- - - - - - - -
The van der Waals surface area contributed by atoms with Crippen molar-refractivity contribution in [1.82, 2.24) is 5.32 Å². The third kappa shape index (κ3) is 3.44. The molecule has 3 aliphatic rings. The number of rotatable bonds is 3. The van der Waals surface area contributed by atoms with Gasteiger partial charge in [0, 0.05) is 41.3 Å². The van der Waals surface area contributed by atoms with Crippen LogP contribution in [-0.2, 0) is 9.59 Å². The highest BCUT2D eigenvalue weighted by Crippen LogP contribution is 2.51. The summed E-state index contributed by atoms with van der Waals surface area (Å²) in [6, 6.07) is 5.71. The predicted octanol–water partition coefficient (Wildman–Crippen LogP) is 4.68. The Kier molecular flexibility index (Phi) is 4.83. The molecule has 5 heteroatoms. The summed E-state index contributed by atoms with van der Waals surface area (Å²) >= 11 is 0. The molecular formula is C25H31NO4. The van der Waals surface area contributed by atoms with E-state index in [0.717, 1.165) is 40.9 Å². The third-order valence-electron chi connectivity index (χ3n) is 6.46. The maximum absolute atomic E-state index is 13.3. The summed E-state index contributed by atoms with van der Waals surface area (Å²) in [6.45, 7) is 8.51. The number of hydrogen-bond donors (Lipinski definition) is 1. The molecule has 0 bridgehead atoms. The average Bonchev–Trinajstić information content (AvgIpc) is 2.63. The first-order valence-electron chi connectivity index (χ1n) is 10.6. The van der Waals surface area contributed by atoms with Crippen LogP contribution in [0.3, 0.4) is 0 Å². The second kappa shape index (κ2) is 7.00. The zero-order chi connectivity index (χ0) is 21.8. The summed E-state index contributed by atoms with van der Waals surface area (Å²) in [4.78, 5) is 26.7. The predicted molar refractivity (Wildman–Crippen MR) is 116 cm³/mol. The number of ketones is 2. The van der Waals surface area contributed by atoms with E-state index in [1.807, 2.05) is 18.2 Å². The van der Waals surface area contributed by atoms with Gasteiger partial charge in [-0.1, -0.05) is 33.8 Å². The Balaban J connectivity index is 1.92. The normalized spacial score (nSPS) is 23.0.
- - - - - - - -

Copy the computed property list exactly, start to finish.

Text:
The van der Waals surface area contributed by atoms with Crippen molar-refractivity contribution in [1.82, 2.24) is 5.32 Å². The third kappa shape index (κ3) is 3.44. The molecule has 3 aliphatic rings. The number of rotatable bonds is 3. The van der Waals surface area contributed by atoms with Gasteiger partial charge in [0, 0.05) is 41.3 Å². The van der Waals surface area contributed by atoms with Crippen LogP contribution in [-0.2, 0) is 9.59 Å². The highest BCUT2D eigenvalue weighted by Crippen LogP contribution is 2.51. The summed E-state index contributed by atoms with van der Waals surface area (Å²) in [6, 6.07) is 5.71. The predicted octanol–water partition coefficient (Wildman–Crippen LogP) is 4.68. The Kier molecular flexibility index (Phi) is 4.83. The molecule has 5 heteroatoms. The summed E-state index contributed by atoms with van der Waals surface area (Å²) >= 11 is 0. The molecular formula is C25H31NO4. The van der Waals surface area contributed by atoms with E-state index in [0.717, 1.165) is 40.9 Å². The third-order valence-electron chi connectivity index (χ3n) is 6.46. The maximum absolute atomic E-state index is 13.3. The summed E-state index contributed by atoms with van der Waals surface area (Å²) in [6.45, 7) is 8.51. The number of hydrogen-bond donors (Lipinski definition) is 1. The molecule has 0 bridgehead atoms. The average Bonchev–Trinajstić information content (AvgIpc) is 2.63. The first-order valence-electron chi connectivity index (χ1n) is 10.6. The van der Waals surface area contributed by atoms with Crippen LogP contribution in [0.3, 0.4) is 0 Å². The second kappa shape index (κ2) is 7.00. The zero-order chi connectivity index (χ0) is 21.8. The summed E-state index contributed by atoms with van der Waals surface area (Å²) in [4.78, 5) is 26.7. The predicted molar refractivity (Wildman–Crippen MR) is 116 cm³/mol. The number of ketones is 2. The van der Waals surface area contributed by atoms with E-state index in [1.807, 2.05) is 18.2 Å². The van der Waals surface area contributed by atoms with Gasteiger partial charge in [-0.1, -0.05) is 33.8 Å². The Balaban J connectivity index is 1.92. The normalized spacial score (nSPS) is 23.0.